9mm/40SW/10mm/.357 Sig/.45 Comparo


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brashboy
August 7, 2007, 05:51 PM
No one, including me, ever gets tired of comparing ballistics and stopping power for the semi-auto cartridges we love best: 9mm, 40SW, 10mm, .357 Sig, .45 ACP.

I included, where possible, a sampling of different manufactures (ex: HP and FMJ) for each one, including +P where I had the data.

Sure, there are others, but these are the preemo, and most commonly-discussed, semi-auto calibers for SD. I've attached a little chart in Excel that compares ballistics for these cartridges, including both momentum and TKO. Momentum is knockdown power in foot pounds, and TKO (Taylor Knockdown formula) is momentum multiplied by the caliber in inches. I added these calculations because momentum and TKO come about as close as any single number can to expressing a cartridge's knockdown, or stopping, power. No single number, and maybe no combination of numbers, can actually capture stopping power, and obviously shot placement and other factors matter greatly, but these make a good starting point. [The highest TKO number on my chart is 13.40 (.45 ACP, 230-gr. +P load) - by comparison, a 30-06 in 180-grain at 2,700 fps yields a TKO of 19.7.]

The 2nd worksheet is a condensation of the first, with just the highest momentum numbers displayed.

It is not always possible to directly compare the same bullet weight. The heaviest 9mm slug for which I could find tables was 124-grain, but the smallest .40SW and 10mm was 135-gr. Anyway, they're close enough.

RESULTS:
I thought the .40 SW would exhibit far more power over the 9mm than actually seems to be the case. Use bigger bullets in the .40, though, and it starts to really pull away from the 9mm. On the other hand, in the same bullet weight, the 40SW compares rather well to the .45. Since I have 9s and .45s, and love them, nothing in the tables is telling me to buy the .40; but that's just my preference and it could just as easily be argued that the .40 does a good job of replacing both. Other factors like single vs. double stack must be considered, but ballistics plays a definite role in handgun selection.

I think the tables make it clear that (excepting the 9mm on the low end and 230-gr. .45 on the high end) none of these cartridges is compellingly more "powerful" or possesses significantly more "stopping power" than others when comparing the same bullet weight. We all knew this, I realize, but the numbers are fun, and the momentum and TKO add a twist.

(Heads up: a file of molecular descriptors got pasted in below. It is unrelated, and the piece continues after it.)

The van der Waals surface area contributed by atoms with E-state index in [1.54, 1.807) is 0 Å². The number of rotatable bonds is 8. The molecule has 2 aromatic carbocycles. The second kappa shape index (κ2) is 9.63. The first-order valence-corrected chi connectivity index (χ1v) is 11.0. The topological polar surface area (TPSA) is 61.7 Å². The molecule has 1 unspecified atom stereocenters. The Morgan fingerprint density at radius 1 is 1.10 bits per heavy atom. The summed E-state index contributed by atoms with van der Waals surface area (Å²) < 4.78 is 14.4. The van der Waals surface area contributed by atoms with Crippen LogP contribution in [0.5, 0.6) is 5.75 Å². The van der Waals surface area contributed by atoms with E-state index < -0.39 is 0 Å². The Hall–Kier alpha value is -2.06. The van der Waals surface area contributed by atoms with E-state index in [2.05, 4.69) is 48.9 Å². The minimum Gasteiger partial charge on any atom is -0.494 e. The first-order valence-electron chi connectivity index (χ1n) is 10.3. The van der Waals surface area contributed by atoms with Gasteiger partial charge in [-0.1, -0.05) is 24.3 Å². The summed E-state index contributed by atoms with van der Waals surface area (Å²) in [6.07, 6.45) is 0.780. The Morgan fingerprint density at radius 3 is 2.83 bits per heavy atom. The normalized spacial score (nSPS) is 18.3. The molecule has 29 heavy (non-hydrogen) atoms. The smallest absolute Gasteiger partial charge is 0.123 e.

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Crunker1337
August 7, 2007, 06:43 PM
In my opinion, I think .357SIG is a bit better than .40S&W.

.40S&W only gives maybe 100lbs knockdown power than .357SIG and a .357SIG round can travel at 1600 fps - whereas the .40 maxes out at 1250 fps. Wouldn't this give a .357 round a high chance of defeating light armor?

Sean85746
August 7, 2007, 06:50 PM
My answer to the debate....

Pick the one with which you want to get shot.

None of them?

RIGHT!

I own a pistol in all of those calibers...and 99% of the time carry a 9mm or a .45GAP. Y'all can bet your mortgage payment I'd politely decline being holed by any of them. They can, in my opinion, all be relied upon for journeyman service in self defense.

1911austin
August 7, 2007, 08:27 PM
1. 10MM
2. .45ACP
3. .357 sig
4. .40 S&W
5. 9MM

brashboy
August 7, 2007, 09:14 PM
For sheer knockdown, the .45 in 230-gr. is the one. For penetration, the .357 Sig. But any one is adequate for SD.

brashboy
August 7, 2007, 10:27 PM
Massad Ayoob writes in AH article, after attending a Winchester LE seminar, that the 40SW is the clear-cut best seller in the police sector, followed by the 9mm and .45 ACP. The best selling cartridges to LE are:

.40 SW
9mm
.45 ACP
.357 Sig

This is Winchester data. They also have a 9mm 147-gr. load, for which I do not yet have data.

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